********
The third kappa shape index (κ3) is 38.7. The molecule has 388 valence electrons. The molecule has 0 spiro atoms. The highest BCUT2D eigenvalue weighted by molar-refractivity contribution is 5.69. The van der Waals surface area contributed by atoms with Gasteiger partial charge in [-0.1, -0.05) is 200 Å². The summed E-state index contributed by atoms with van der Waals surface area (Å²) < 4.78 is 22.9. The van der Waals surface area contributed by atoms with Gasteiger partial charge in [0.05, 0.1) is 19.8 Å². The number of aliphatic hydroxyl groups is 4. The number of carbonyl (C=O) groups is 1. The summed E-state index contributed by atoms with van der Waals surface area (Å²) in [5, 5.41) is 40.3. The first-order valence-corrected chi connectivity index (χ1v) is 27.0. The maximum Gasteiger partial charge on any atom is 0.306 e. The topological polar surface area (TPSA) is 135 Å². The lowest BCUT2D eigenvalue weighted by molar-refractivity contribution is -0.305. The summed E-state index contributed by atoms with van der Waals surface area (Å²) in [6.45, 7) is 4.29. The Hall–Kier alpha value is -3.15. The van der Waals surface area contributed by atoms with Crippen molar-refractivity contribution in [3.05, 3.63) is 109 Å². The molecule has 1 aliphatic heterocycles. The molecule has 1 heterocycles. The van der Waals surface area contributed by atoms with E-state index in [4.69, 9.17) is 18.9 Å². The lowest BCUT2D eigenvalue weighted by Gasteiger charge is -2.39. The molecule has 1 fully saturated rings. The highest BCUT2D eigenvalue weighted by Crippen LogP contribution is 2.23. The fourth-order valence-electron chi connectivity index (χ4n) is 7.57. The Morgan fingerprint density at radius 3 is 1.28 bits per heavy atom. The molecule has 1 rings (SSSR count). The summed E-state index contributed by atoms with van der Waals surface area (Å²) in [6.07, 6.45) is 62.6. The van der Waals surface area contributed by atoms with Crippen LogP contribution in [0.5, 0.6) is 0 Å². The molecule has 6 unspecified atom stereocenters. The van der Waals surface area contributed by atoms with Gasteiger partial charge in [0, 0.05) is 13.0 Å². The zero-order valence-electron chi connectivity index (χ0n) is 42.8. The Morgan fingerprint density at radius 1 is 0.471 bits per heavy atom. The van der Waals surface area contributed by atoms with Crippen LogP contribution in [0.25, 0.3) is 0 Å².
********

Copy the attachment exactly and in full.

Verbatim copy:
The third kappa shape index (κ3) is 38.7. The molecule has 388 valence electrons. The molecule has 0 spiro atoms. The highest BCUT2D eigenvalue weighted by molar-refractivity contribution is 5.69. The van der Waals surface area contributed by atoms with Gasteiger partial charge in [-0.1, -0.05) is 200 Å². The summed E-state index contributed by atoms with van der Waals surface area (Å²) < 4.78 is 22.9. The van der Waals surface area contributed by atoms with Gasteiger partial charge in [0.05, 0.1) is 19.8 Å². The number of aliphatic hydroxyl groups is 4. The number of carbonyl (C=O) groups is 1. The summed E-state index contributed by atoms with van der Waals surface area (Å²) in [5, 5.41) is 40.3. The first-order valence-corrected chi connectivity index (χ1v) is 27.0. The maximum Gasteiger partial charge on any atom is 0.306 e. The topological polar surface area (TPSA) is 135 Å². The lowest BCUT2D eigenvalue weighted by molar-refractivity contribution is -0.305. The summed E-state index contributed by atoms with van der Waals surface area (Å²) in [6.45, 7) is 4.29. The Hall–Kier alpha value is -3.15. The van der Waals surface area contributed by atoms with Crippen molar-refractivity contribution in [3.05, 3.63) is 109 Å². The molecule has 1 aliphatic heterocycles. The molecule has 1 heterocycles. The van der Waals surface area contributed by atoms with E-state index in [4.69, 9.17) is 18.9 Å². The lowest BCUT2D eigenvalue weighted by Gasteiger charge is -2.39. The molecule has 1 fully saturated rings. The highest BCUT2D eigenvalue weighted by Crippen LogP contribution is 2.23. The fourth-order valence-electron chi connectivity index (χ4n) is 7.57. The Morgan fingerprint density at radius 3 is 1.28 bits per heavy atom. The molecule has 1 rings (SSSR count). The summed E-state index contributed by atoms with van der Waals surface area (Å²) in [6.07, 6.45) is 62.6. The van der Waals surface area contributed by atoms with Crippen LogP contribution in [0.5, 0.6) is 0 Å². The molecule has 6 unspecified atom stereocenters. The van der Waals surface area contributed by atoms with Gasteiger partial charge in [0, 0.05) is 13.0 Å². The zero-order valence-electron chi connectivity index (χ0n) is 42.8. The Morgan fingerprint density at radius 1 is 0.471 bits per heavy atom. The van der Waals surface area contributed by atoms with Crippen LogP contribution in [0.25, 0.3) is 0 Å².